Citizens imprisoned abroad. ‘We must not relent in our diplomatic efforts to see our citizens returned’
Canada’s Conservative government is turning its back on 30 years of Canadian principles by endangering the lives and security of Canadians imprisoned abroad, federal Liberal human rights critic Irwin Cotler said yesterday.
Cotler, the member of Parliament for Mount Royal, was reacting to what he called the government’s failure to intervene in the case of one of his constituents, Saul Itzhayek, imprisoned in India for an entry visa offence, and the case of Canadian citizen Mohamed Kohail, 23, who was sentenced to death in Saudi Arabia yesterday following the death of a Saudi national in a schoolyard brawl.
Kohail’s 16-year-old brother, Sultan, also is being held in a Saudi jail. Both young men say they were coerced into confessing their guilt.
“We must not relent in our diplomatic efforts to see our citizens returned. The very least the Canadian government should do is protest against any execution in Saudi Arabia,” Cotler said.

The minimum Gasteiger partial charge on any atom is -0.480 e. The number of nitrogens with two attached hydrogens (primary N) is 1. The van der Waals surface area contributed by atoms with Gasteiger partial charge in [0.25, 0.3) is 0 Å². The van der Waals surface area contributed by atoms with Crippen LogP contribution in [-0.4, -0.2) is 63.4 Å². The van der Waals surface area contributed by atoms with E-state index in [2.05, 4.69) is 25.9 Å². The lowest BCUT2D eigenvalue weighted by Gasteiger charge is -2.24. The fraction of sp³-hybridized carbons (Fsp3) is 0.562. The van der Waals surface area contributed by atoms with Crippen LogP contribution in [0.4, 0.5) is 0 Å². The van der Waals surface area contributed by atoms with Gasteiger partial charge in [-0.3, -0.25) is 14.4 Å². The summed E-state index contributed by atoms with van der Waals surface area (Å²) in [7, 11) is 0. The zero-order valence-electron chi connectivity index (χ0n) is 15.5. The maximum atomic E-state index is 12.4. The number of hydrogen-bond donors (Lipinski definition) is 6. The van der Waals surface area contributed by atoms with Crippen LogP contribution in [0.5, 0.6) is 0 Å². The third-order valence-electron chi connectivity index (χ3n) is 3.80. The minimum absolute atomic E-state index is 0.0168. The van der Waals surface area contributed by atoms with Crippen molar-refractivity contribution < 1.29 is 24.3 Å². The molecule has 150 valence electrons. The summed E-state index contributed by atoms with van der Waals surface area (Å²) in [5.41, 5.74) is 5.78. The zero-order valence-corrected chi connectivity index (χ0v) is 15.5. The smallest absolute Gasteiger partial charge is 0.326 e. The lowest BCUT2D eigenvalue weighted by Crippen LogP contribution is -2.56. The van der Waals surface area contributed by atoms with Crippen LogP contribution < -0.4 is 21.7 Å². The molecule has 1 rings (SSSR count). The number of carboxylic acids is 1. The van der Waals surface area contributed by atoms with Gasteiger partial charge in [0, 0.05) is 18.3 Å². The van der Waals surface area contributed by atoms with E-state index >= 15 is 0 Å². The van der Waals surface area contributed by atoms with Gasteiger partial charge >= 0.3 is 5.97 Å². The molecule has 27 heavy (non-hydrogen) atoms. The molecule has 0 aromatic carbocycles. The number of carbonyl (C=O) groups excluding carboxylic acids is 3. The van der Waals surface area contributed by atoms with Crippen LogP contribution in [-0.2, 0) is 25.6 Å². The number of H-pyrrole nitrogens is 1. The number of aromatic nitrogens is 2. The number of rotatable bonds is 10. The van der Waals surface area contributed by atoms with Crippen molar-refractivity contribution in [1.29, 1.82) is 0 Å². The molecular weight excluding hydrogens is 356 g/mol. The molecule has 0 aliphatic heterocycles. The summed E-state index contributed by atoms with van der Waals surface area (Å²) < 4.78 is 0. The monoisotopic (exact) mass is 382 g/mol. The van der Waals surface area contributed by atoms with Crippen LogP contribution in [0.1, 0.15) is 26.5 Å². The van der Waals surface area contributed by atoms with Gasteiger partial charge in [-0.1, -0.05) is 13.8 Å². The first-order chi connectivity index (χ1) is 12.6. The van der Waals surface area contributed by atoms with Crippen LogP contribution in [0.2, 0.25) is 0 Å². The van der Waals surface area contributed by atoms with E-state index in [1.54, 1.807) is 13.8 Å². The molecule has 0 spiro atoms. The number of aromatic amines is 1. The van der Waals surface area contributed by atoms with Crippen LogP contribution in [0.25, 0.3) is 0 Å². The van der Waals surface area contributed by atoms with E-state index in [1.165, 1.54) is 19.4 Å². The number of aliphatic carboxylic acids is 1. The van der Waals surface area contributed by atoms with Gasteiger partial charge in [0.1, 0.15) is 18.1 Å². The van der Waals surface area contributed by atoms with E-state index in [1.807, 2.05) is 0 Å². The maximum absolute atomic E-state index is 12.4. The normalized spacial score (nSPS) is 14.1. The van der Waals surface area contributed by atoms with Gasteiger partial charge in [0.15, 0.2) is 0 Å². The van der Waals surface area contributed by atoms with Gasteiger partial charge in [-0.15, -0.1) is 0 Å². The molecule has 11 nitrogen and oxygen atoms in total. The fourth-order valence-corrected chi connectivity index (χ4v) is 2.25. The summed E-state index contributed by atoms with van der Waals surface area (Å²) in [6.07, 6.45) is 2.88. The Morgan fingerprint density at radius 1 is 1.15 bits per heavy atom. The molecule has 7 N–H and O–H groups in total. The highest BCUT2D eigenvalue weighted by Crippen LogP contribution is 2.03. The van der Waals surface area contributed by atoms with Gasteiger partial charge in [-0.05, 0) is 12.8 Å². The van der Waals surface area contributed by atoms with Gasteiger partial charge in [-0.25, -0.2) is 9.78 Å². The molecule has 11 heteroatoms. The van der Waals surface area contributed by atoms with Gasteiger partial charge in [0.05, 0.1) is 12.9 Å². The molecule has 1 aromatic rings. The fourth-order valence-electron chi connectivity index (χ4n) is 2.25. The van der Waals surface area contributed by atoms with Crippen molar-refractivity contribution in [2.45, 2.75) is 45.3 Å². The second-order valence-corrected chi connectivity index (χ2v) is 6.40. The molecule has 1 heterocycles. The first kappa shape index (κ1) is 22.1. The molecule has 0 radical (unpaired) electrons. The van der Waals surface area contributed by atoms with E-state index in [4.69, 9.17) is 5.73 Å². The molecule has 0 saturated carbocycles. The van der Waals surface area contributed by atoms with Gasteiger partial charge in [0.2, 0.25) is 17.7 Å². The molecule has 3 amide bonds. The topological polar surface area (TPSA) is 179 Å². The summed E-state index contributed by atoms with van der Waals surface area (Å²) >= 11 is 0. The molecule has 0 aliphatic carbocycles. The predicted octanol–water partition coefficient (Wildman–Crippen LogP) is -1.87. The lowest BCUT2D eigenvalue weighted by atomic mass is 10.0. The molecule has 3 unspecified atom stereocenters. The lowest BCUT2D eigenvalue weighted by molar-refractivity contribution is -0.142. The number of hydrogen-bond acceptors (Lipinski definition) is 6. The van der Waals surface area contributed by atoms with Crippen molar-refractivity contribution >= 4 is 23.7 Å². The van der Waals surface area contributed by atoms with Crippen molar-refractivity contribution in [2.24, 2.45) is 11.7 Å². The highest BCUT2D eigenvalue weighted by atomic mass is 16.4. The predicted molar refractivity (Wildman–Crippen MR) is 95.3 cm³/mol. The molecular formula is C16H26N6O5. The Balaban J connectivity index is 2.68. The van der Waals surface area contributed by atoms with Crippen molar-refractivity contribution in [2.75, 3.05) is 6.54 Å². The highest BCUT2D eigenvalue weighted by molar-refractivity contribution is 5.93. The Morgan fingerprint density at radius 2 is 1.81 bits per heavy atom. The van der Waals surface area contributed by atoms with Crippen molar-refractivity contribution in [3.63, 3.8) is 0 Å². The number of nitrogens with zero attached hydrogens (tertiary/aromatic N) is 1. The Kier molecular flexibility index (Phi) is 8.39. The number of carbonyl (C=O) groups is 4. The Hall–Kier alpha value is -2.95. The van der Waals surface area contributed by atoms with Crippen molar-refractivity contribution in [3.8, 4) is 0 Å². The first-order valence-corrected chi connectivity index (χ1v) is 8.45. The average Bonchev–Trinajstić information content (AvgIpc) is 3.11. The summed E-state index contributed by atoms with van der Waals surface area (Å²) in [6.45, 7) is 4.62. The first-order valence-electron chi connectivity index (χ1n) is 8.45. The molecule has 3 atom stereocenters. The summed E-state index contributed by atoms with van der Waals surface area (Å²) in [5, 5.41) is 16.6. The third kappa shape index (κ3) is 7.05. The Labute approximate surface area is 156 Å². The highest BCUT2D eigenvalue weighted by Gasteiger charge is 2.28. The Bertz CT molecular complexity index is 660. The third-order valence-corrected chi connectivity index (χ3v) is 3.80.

“With regard to Canadian citizens we have a responsibility to intervene to protect our citizens in other countries in which they face capital punishment.”
Cotler said the Kohail case is not the only incident that concerns him.
“We are the only foreign country that has not requested the release of one of their nationals from the U.S. prison in Guantanamo. France has, the United Kingdom has. Omar Khadr, who was 15 years old when he was captured, has been held there for three years.
“There’s Ronald Smith, who is on death row in Montana. And Salah Choudhury, a journalist in Bangladesh, who could be executed if he’s convicted. His only crime is to promote inter-faith dialogue among Muslims, Jews and Christians, and expressing concerns about extremist radical Islam.”
Cotler also called for consular access to Canadian citizens who are in trouble abroad to make sure while they are in prison they are not subjected to cruel and unusual punishment in order to extract a confession.
In Itzhayek’s predicament, Cotler said the matter should be resolved as expeditiously as possible, it must be resolved and be resolved quickly.”